Lise Tréhot

Lise Tréhot (14 March 1848 – 12 March 1922) was a French art model who posed for artist Pierre-Auguste Renoir from 1866 until 1872, during his early Salon period. She appeared in more than twenty paintings, including notable works such as Lise (1867) and In Summer (1868), and she was the model for almost all of Renoir’s work featuring female figures at this time. Tréhot married Georges Brière de l’Isle in 1883 and raised four children to whom she bequeathed two of Renoir’s paintings, Lise Sewing (1867–68) and Lise in a White Shawl (1872), both of which are currently held by the Dallas Museum of Art.[1][2]

Girlfriend and model of the artist Pierre-Auguste Renoir

Lise Tréhot

Lise in 1864
Born (1848-03-14)14 March 1848

Died 12 March 1922(1922-03-12) (aged 73)

Paris, France
Nationality French
Occupation Art model, dressmaker
Years active 1866–1872
Known for Modeling for Pierre-Auguste Renoir

. . . Lise Tréhot . . .

Lise Tréhot was born in Ecquevilly, Seine-et-Oise, France, on 14 March 1848, to Louis Tréhot and Amelie Elisabeth Boudin. Her father was the postmaster of the town until the mid-1850s, after which he moved the entire family to Paris where he sold lemonade and tobacco. She was the fourth in a family of six children, including three brothers and two sisters. A document from this time describes Tréhot’s profession as a dressmaker. Clémence Tréhot, her older sister, was the lover of artist Jules Le Coeur, who later introduced her to Pierre-Auguste Renoir at his house in Marlotte, possibly in June 1865.[2][3][4][5]

Tréhot began modeling for Renoir when she was about eighteen and he was twenty-five. Early paintings of Tréhot at this time include Lise in a Straw Hat (1866) and Lise Sewing (1867–68). Renoir painted a modern nude of Tréhot as Diana (1867), but it was rejected by the Salon of 1867. Renoir found critical success the next year with Lise (1867), which was well received at the Salon of 1868. The Impressionist painting depicts Tréhot in a life-size portrait, strolling through a wooded park as sunlight falls through the trees.[5] Art critic Zacharie Astruc described Tréhot in Lise as “the likeable Parisian girl in the woods”, and as a working-class girl.[5]Émile Zola also approved, comparing Tréhot to Monet’s model and later wife Camille Doncieux.[1][6] French art critic Théodore Duret later observed that because Renoir’s Lise was derivative of Gustave Courbet‘s technique, its appearance at the Salon “provoked no definite opposition”.[7] However, Renoir’s decision to shadow Tréhot’s face in darkness and emphasize the reflection of sunlight from her white dress in Lise led several critics to ridicule Tréhot’s appearance due to the unusual contrast.[4][8][9]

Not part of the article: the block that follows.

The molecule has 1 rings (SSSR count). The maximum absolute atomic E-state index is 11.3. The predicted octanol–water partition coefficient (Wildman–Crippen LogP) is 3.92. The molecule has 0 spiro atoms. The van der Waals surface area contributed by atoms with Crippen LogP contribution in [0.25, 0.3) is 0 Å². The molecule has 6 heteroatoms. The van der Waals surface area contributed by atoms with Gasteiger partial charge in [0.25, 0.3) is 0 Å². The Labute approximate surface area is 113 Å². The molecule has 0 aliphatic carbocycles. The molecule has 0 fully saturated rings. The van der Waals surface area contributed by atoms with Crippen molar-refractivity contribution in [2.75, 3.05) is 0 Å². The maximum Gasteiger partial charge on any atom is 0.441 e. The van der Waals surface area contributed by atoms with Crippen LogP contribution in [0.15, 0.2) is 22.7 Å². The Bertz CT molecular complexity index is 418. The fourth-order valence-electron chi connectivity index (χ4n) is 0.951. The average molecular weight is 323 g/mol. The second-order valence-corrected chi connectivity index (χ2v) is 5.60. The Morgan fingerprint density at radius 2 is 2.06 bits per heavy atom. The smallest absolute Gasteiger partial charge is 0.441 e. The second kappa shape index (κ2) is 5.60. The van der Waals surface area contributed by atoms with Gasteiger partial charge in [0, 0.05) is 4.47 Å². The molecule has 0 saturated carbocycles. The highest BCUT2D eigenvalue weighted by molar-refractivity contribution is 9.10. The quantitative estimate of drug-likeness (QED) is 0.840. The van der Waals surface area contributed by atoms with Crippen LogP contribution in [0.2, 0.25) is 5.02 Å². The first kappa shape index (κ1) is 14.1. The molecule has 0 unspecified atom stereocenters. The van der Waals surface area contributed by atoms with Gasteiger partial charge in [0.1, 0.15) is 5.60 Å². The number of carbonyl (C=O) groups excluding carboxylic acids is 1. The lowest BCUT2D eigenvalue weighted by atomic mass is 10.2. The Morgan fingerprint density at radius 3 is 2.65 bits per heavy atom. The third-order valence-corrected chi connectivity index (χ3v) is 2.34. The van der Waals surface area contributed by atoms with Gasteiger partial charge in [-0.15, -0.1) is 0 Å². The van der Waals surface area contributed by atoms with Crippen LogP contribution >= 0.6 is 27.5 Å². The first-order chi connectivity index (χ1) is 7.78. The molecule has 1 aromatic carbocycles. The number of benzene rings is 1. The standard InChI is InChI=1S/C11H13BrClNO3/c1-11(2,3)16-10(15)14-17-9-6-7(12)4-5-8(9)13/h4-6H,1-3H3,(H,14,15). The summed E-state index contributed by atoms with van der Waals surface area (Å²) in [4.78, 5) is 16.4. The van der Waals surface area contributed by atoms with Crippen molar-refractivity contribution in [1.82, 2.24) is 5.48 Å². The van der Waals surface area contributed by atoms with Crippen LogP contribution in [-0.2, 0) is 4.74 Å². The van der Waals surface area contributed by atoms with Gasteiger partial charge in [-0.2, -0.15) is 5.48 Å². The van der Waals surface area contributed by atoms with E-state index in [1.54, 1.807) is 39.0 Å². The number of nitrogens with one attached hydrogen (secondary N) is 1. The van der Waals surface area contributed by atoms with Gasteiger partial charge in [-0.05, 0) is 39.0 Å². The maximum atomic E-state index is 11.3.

At the Salon of 1869, Tréhot appeared in a work named In Summer (1868), dressed casually in a loose blouse falling off her shoulders. John Collins notes that Tréhot’s “dark, heavy-set and expressionless features” worked well in such portraits, but were less successful in more formal, costume-oriented paintings such as The Engaged Couple (1868), where she poses with artist Alfred Sisley. In the summer of 1869, she accompanied Renoir to his parents’ house in the Ville-d’Avray, and made trips to the Seine near Bougival where Renoir painted scenes with Monet on the water. La Barque (1870) is thought to depict Lise during this summer holiday.[2]

In total, Tréhot appeared in more than twenty paintings by Renoir during his early Salon period from approximately 1866 until 1872.[1][5] According to art historian John House, “Lise was the model for virtually all of Renoir’s female figures at this time”.[10]

Although little is known about the exact nature of Tréhot’s relationship with Renoir while she was modeling; she is said to have given birth to a baby boy named Pierre on 14 December 1868, but it is unclear what became of him and he may have died as an infant. On 21 July 1870, Tréhot gave birth to a baby girl named Jeanne (d. 1934) who was given to a wet nurse to raise as her own. Renoir continued to secretly support Jeanne financially until he died (and after his death with the help of Ambroise Vollard), but never publicly or legally acknowledged that she was his daughter during his lifetime.[5][11][12]

For unknown reasons, Tréhot stopped modeling for Renoir after 1872; it was said that she never spoke to or saw him again. Although Tréhot was an important part of Renoir’s early career, he never mentioned her in any published interviews, memoirs, or biographies.[1][5]

. . . Lise Tréhot . . .

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. . . Lise Tréhot . . .

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